Gamma rays could be the new source for observing gravitational waves, according to a recent release from the Max Planck Institute for Radio Astronomy. This would make a possible third way to observe gravitational waves including laser interferometry and radio waves.
In 1916 Einstein predicted the existence of gravitational waves, ripples in space-time moving out in all directions away from massive accelerating objects. According to his theory, these waves would travel at the speed of light and would carry with them information about where they came from and would allow us to learn more about gravity.
It took almost 100 years for direct detection of a gravitational wave, proving that part of Einstein’s general theory of relativity. This was done by the Laser Interferometer Gravitational-Wave Observatory (LIGO) in 2015 when it observed waves coming from two colliding black holes that were 1.3 billion light-years away.
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LIGO uses lasers built into two L-shaped arms that are 4km (2.5 miles) long and there are two LIGO detectors. When a gravitational wave passes through the lasers it creates an interference pattern that can be identified and then verified with the other detector. In order to determine the source of the signal a third detector is needed. There is one in Italy called Virgo and another in Japan called KAGRA that works on the same principle.
Astronomers have recently been trying to use radio waves from pulsars to detect these gravitational waves as well, though as yet they have been unsuccessful. This method looks for fluctuations in the radio signals that come from millisecond pulsars that spin hundreds of times each second with regularity, ostensibly being caused by gravitational waves coming from merging supermassive black holes.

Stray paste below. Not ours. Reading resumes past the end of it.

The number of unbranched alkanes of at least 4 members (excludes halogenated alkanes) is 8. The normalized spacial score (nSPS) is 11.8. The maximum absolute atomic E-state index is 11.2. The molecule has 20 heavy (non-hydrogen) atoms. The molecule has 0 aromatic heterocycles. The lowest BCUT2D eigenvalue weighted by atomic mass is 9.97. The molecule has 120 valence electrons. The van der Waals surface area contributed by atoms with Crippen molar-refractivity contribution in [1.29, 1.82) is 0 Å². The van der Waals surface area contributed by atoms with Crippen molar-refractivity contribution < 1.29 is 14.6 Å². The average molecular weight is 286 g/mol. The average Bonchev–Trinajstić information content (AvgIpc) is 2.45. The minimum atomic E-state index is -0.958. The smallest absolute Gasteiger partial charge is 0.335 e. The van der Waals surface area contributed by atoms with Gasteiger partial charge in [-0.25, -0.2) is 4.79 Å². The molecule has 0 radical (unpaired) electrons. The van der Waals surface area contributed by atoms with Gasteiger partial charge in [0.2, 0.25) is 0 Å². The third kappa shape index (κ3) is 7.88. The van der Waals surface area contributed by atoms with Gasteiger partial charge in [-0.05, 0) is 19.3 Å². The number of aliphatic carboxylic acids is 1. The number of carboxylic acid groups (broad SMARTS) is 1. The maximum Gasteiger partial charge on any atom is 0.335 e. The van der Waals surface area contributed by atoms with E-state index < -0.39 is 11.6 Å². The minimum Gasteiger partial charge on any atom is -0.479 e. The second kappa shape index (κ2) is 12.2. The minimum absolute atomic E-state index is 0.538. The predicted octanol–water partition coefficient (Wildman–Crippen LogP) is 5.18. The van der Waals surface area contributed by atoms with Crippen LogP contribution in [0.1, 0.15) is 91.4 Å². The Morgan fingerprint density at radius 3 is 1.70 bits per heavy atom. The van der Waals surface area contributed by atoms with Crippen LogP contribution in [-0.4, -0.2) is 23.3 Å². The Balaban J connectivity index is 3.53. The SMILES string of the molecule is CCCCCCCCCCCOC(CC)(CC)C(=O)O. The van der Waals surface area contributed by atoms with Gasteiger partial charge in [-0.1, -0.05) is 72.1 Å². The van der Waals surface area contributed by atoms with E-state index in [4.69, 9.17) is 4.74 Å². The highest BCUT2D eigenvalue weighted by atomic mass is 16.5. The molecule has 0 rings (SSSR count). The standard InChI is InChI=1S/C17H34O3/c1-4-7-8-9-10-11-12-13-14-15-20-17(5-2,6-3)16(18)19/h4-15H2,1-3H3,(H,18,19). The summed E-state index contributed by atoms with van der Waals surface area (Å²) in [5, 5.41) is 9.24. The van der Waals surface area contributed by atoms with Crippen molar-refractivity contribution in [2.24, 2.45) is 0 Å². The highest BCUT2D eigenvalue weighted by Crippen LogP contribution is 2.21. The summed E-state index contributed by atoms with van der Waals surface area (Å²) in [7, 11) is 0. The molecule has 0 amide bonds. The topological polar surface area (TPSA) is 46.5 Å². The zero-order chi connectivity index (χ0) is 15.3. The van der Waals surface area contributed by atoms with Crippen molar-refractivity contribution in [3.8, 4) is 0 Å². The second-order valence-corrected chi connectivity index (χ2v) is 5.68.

Now gamma rays are being looked at to see if gravitational waves can be observed. An international group of scientists have been sifting through the data collected by the FERMI gamma ray space telescope over a ten year period. This data is also derived from pulsars, but has the benefit of not being affected by electrons in interstellar space like radio waves are. These electrons bend the radio waves and disrupt their travel time, affecting the accuracy of the observations.
As quoted in the source article, one of the scientists, Aditya Parthasarathy, states that “With another five years of pulsar data collection and analysis, it’ll be equally capable with the added bonus of not having to worry about all those stray electrons. ” This use of gamma rays gives scientists a new way to detect gravitational waves that was previously not thought of, well after FERMI was launched in 2008, and may be used to confirm future findings from other observatories.
Header credit: An illustration of NASA’s Fermi Gamma-ray Space Telescope orbiting Earth. NASA’s Goddard Space Flight Center Conceptual Image Lab